These are the generations of the heavens and the earth when they were created, in the day that the Lord God made the earth and the heavens…[in that day] when no bush of the field was yet in the land and no small plant of the field had yet sprung up—for the Lord God had not caused it to rain on the land, and there was no man to work the ground, and a mist was going up from the land and was watering the whole face of the ground …(Gen. 2:4-6)

As soon as these words are spoken, the bright light we had seen previously in Vignette #1 reappears, and begins shining again on the same insignificant looking piece of ground that it had illuminated before.  With our attention now riveted on this spot, we hear the Narrator describe that action that is taking place on the Stage, when he says…

Then the Lord God formed the man of dust from the ground and breathed into his nostrils the breath of life, and the man became a living creature [soul].  And the Lord God planted a garden in Eden, in the east, and there he put the man whom he had formed.  And out of the ground the Lord God made to spring up every tree that is pleasant to the sight and good for food.  The tree of life was in the midst of the garden, and the tree of the knowledge of good and evil.  (Gen. 2:7-9)

Our Narrator pauses for a moment in an effort to give us with a little more information about the richness and expansiveness of this Garden, by telling us that…

A river flowed out of Eden to water the garden, and there it divided and became four rivers.  The name of the first is the Pishon.  It is the one that flowed around the whole land of Havilah, where there is gold.  And the gold of that land is good; bdellium and onyx stone are there.  The name of the second river is the Gihon.  It is the one that flowed around the whole land of Cush.  And the name of the third river is the Tigris, which flows east of Assyria.  And the fourth river is the Euphrates.  (Gen. 2: 10-14) 

…before returning to the action of the Story, where we learn that…

The Lord God took the man and put him in the Garden of Eden to work it and keep it.  And the Lord God commanded the man, saying, “You may surely eat of every tree of the garden, but of the tree of the knowledge of good and evil you shall not eat, for in the day that you eat of it you shall surely die.”  (Gen. 2:15-17) 

Then the Lord God said, “It is not good that the man should be alone; I will make him a helper fit for him.”  (Gen. 2:18)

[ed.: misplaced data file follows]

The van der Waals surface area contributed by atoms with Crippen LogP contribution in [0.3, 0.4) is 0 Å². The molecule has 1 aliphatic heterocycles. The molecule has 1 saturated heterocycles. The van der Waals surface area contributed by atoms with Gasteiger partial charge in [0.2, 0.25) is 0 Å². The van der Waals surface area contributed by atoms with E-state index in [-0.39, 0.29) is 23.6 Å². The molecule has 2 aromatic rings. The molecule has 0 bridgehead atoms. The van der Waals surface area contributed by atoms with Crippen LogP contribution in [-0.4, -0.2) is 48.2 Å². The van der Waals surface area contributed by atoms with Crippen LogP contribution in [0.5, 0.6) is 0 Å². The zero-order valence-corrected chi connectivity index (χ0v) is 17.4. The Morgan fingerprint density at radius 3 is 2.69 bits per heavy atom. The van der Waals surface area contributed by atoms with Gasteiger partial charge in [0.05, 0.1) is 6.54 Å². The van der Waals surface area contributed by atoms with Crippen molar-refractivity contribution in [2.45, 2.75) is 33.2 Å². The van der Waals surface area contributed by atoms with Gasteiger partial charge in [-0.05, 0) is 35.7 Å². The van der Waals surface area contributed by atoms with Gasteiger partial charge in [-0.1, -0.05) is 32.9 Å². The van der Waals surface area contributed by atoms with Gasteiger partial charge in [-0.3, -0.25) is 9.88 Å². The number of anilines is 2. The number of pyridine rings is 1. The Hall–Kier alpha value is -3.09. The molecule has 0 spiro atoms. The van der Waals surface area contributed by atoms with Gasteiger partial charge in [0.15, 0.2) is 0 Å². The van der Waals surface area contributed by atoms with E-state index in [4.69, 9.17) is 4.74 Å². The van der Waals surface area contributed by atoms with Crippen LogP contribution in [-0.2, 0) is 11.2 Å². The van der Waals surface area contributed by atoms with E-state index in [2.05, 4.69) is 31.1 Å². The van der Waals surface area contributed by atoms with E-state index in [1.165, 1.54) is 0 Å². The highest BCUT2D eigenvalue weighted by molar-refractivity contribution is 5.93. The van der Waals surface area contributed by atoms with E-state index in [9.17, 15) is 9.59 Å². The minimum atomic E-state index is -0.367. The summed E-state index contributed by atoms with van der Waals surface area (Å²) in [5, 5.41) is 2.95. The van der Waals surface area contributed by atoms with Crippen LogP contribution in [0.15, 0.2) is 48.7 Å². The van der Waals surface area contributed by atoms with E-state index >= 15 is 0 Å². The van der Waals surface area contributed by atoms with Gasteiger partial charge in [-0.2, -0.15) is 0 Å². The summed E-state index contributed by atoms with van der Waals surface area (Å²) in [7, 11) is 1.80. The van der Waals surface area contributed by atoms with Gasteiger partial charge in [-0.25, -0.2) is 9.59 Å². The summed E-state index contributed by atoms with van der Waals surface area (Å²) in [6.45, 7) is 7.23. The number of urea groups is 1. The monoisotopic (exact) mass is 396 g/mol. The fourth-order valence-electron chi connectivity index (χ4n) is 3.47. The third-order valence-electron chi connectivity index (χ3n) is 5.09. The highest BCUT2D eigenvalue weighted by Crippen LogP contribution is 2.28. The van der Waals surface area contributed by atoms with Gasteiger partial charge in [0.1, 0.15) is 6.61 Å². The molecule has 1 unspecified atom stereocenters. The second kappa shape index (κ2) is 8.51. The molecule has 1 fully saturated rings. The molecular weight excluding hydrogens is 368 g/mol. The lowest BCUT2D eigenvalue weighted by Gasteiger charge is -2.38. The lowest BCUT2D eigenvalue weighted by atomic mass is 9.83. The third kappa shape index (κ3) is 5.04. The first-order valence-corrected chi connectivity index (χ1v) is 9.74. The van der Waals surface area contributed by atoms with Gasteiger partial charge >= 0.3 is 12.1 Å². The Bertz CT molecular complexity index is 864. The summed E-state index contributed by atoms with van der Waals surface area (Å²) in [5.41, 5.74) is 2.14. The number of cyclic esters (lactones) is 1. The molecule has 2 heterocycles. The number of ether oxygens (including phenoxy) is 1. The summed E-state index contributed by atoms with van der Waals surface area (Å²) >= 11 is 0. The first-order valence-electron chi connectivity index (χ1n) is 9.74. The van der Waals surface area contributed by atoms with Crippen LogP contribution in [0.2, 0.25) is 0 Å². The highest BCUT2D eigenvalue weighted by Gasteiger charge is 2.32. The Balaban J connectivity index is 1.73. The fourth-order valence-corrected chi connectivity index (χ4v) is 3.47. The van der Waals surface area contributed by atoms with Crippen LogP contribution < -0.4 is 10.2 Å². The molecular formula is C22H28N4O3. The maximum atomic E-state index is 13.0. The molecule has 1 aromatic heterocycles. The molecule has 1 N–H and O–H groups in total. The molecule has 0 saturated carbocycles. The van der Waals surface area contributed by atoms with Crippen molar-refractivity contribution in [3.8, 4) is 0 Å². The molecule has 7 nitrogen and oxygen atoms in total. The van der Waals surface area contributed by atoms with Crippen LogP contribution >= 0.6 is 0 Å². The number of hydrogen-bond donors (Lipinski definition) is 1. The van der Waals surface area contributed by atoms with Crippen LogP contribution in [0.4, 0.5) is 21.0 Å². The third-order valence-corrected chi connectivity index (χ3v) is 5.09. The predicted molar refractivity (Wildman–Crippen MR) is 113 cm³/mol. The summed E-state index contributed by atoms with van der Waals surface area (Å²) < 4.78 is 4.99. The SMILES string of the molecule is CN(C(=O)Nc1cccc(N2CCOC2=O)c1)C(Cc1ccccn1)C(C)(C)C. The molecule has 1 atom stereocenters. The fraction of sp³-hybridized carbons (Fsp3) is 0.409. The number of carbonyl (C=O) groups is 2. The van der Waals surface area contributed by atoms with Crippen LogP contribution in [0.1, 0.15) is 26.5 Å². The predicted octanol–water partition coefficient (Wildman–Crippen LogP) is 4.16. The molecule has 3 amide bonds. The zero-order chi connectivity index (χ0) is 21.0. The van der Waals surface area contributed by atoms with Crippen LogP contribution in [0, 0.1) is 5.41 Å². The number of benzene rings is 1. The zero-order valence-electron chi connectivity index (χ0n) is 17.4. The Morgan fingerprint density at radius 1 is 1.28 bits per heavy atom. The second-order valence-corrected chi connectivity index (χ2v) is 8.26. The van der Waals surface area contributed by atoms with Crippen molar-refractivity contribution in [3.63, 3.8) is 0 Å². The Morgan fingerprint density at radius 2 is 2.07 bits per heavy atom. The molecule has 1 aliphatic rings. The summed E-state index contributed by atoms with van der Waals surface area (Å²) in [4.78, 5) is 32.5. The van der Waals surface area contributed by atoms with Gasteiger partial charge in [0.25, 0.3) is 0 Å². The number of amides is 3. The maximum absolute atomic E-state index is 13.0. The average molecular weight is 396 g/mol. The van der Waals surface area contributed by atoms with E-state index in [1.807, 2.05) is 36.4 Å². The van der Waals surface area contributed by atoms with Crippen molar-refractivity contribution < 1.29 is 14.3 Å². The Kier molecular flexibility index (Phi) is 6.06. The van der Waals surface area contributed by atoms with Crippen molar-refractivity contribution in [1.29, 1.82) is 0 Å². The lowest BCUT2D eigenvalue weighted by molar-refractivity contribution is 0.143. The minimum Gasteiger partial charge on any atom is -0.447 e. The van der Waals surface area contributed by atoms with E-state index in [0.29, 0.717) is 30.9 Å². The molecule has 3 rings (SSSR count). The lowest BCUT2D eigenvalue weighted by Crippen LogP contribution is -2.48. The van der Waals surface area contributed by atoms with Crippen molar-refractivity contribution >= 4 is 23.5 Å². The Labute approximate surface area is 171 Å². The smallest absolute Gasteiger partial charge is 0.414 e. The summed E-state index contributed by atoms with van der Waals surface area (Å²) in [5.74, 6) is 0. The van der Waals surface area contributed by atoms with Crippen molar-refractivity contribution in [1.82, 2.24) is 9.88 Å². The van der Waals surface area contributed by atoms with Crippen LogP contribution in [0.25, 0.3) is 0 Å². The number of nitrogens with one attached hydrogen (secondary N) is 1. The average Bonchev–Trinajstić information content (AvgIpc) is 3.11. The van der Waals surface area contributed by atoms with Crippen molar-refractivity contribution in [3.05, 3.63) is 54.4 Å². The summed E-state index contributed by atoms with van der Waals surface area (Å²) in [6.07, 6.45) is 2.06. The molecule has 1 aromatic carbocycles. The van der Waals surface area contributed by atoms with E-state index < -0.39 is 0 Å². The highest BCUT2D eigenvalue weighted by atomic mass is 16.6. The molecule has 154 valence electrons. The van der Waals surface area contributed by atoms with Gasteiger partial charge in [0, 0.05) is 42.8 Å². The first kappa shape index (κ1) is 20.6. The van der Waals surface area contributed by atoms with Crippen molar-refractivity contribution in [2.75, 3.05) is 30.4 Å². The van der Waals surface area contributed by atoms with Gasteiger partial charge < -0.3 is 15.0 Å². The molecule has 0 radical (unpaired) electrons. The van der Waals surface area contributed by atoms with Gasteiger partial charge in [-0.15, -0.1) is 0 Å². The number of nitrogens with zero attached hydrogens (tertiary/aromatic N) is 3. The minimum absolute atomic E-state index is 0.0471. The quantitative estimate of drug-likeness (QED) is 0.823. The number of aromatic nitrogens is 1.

Adam in the Garden of Eden1a

Adam Surveying His Dominion

Now out of the ground the Lord God had formed every beast of the field and every bird of the heavens and brought them to the man to see what he would call them.  And whatever the man called every living creature, that was its name.  The man gave names to all livestock and to the birds of the heavens and to every beast of the field.  But for Adam there was not found a helper fit for him (Gen. 2:19-20). 

So the Lord God caused a deep sleep to fall upon the man, and while he slept took one of his ribs and closed up its place with flesh.  And the rib that the Lord God had taken from the man he made into a woman and brought her to the man.  Then the man said, “This at last is bone of my bones and flesh of my flesh; she shall be called woman because she was taken out of Man.”  Therefore a man shall leave his father and mother and hold fast to his wife, and they shall become one flesh.  And the man and the woman were both naked and were not ashamed (Gen.2:21-25). 

With this, we now flash back to what we heard from behind the curtain at the end of Vignette #1, as our Narrator then announced…

Adam and Eve1

“It is not good that man should be alone…”

So God created man in his own image, in the image of God he created him; male and female he created them.  And God blessed them.  And God said to them, “Be fruitful and multiply and fill the earth and subdue it and have dominion over the fish of the sea and over the birds of the heavens and over every living thing that moves on the earth…Behold, I have given you every plant yielding seed that is on the face of all the earth, and every tree with seed in its fruit.  You shall have them for food.  And to every beast of the earth and to every bird of the heavens and to everything that creeps on the earth, everything that has the breath of life, I have given every green plant for food.  (Gen. 1:27-30)